but my back up plan is to put two jump standards that he always
spooks at (they are very reflective) in front of the gate. I figure
he will either stop running to the gate or stop being afraid of
the standards, so either way is a win for me. Once he is more balanced
on the right lead, he will be more controlled like he is on the
left. We do quite a bit of lunging on the right lead so he can
work on finding that balance without me on him.
The most exciting thing we’ve done, however, is free jumping!
He was such a sport. We’ve been over cross rails and some
small verticals together, but nothing substantial, just enough
to make him pick his feet up. I have been pleased thus far because
he has not been “over-jumping” the jumps. If he can
trot over it he will and he doesn’t jump 2’ like its
4’. So I like that he isn’t nervous, just unsure. So
we decided to put up a chute and see what he has.
do anything crazy, probably 3’6” was the highest we
went. We didn’t want to frighten him with it, just wanted
to let him find his balance over fences on his own. He did fabulous,
didn’t refuse a single fence no matter the height, didn’t
even think about running out, we didn’t even have to crack
the whip! I got him trotting in the general direction, released
him and off he went! After going through the chute, he would just
run to the gate (admittedly that was nice in this instance) and
wait for me to give him his treat and catch him again. The first
fence he was almost always off center and side ways going over
it, but the second fence he always corrected himself, found his
distance and went over it dead center. I couldn’t really
see him from the side (only behind) but my trainer said he gets
his knees up nicely. I think he only knocked over two rails the
entire time and one he just dropped a back toe.
I can tell he is
still a bit unsure about jumping, but he is completely willing
and I think once we build his confidence and its not so new, he
will excel at it. My trainer was very pleased and impressed, especially
with his attitude. Sorry, I didn’t mean for this to be a
book, but its been a while since I’ve written! Hope all is
well with you, I’ve attached some pictures, we finally bought
August 17, 2007
Just wanted to update you on Roo, no pictures yet,
I need to steal the camera from work for a weekend! Roo did his
first real jump last week, I was so proud of him.
My trainer set
up a small cross rail at the end of some trot poles, and he just
quietly trotted over the cross rails. Then we set up a little vertical,
which he completely ran through the first time. He knocked all
the poles over, but he went THROUGH. He didn’t stop, he didn’t
duck to either side, just went straight on through. I was very
pleased. The second time around he soared over the jump! He wasn’t
going to let his little tootsies touch a second time.
I have another
lesson tonight, so I’m anxious to see how it goes, everything
he does is great, he tries so hard. My trainer thinks we have made
great progress. He is picking up correct leads at the canter, is
getting a tad smoother to the right, is keeping his neck straight
now, and accepting the bit better. And yes, to contradict those
who believe all ex-racers are hot, I need to wear spurs with my
To my disappointment however, he is not picking up much weight.
I have him getting a scoop of Buckeye Trifecta grain 2x a day,
plus ¼ scoop of Gro’N Win and shredded beet pulp 2x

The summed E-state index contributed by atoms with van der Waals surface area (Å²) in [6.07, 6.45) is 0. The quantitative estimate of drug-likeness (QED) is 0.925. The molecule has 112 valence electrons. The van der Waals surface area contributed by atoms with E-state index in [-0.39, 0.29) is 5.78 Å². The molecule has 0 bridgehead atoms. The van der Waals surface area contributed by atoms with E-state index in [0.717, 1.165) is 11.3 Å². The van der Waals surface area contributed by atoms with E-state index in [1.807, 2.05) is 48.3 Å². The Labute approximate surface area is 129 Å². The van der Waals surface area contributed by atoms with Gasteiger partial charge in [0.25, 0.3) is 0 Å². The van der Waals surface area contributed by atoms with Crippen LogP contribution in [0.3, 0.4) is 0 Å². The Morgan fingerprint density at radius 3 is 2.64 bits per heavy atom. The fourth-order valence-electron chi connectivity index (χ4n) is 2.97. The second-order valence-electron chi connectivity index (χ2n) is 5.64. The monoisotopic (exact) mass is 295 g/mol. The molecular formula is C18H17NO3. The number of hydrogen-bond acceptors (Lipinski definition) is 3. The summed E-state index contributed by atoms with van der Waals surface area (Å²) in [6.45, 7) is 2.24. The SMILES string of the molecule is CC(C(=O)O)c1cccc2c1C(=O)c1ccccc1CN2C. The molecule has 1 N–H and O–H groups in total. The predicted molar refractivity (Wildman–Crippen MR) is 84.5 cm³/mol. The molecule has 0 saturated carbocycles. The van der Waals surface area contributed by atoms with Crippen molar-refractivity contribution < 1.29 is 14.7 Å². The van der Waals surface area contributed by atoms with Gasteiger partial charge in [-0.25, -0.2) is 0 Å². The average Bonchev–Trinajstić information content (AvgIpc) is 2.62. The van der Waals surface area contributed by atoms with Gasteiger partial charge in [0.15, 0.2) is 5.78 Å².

a day. Any ideas, suggestions? Thanks for your help! I hope to
have pics soon!
Elizabeth's Note: When we get a new horse into
the farm the first thing we do is worm him and get his teeth looked
at by the dentist. We always assume the horse has worms. Work with
your vet to determine the best way to clean the worms out of your
July 16, 2007
I wanted to update you on my first ride with Roo! It went great!
He stood stock still at the mounting block (my work had paid off!)
and didn’t even budge once I was mounted. Even my trainer
was impressed. He was great in the lesson too. Not bothered by
any of the jump standards, very amicable through the whole lesson,
I don’t think he pinned his ears once.
We just walked and
trotted and even got him to step over a ground pole (after some
convincing). He definitely needs work to the right (to be expected!)
and will need a drop nose band to start as he is playing with the
bit and getting his tongue over it sometimes. There is nothing
about him that is “hot”, he is simply a green, but
very willing horse. I will try and get some pictures of our next
ride together. He actually comes to me in the pasture and loves
attention. He truly is an oversized puppy dog.
Elizabeth's Training Note:
I am happy and not surprised at Julie's first ride. The best jumpers I have
ever had have refused to walk over a rail on the ground! That means they
care where their feet are and they are careful. Try a drop nose band or a
figure eight which holds the jaw closed. I had to use a hackamore on one
horse until he got over the fear of the bit. The most important thing to
remember is never to scare the horse. If he is not doing what you want, you
may not be communicating clearly what you want.
Julie's answer to Elizabeth's
I hope that proves to be true with Roo! He wants to please so
much, I think he will be great. That’s not the whole story
of the ground poles….
I didn’t write to you about it
before, because I didn’t think much of it. But, it might
help someone else with a similar problem, so I will fill you in.
Before I started him under saddle I was hand grazing him in the
area around the arena just to spend some time with him. There is
a jump with some poles on the ground out in the grass, so I thought
I would take him over there and walk over the ground poles, just
with a lead rope and halter. I didn’t think this was going
to be a fiasco. He would not budge once we got to the poles, even
after sniffing and investigating.
I thought “shoot, this
is our first real ‘test of wills’ and I certainly don’t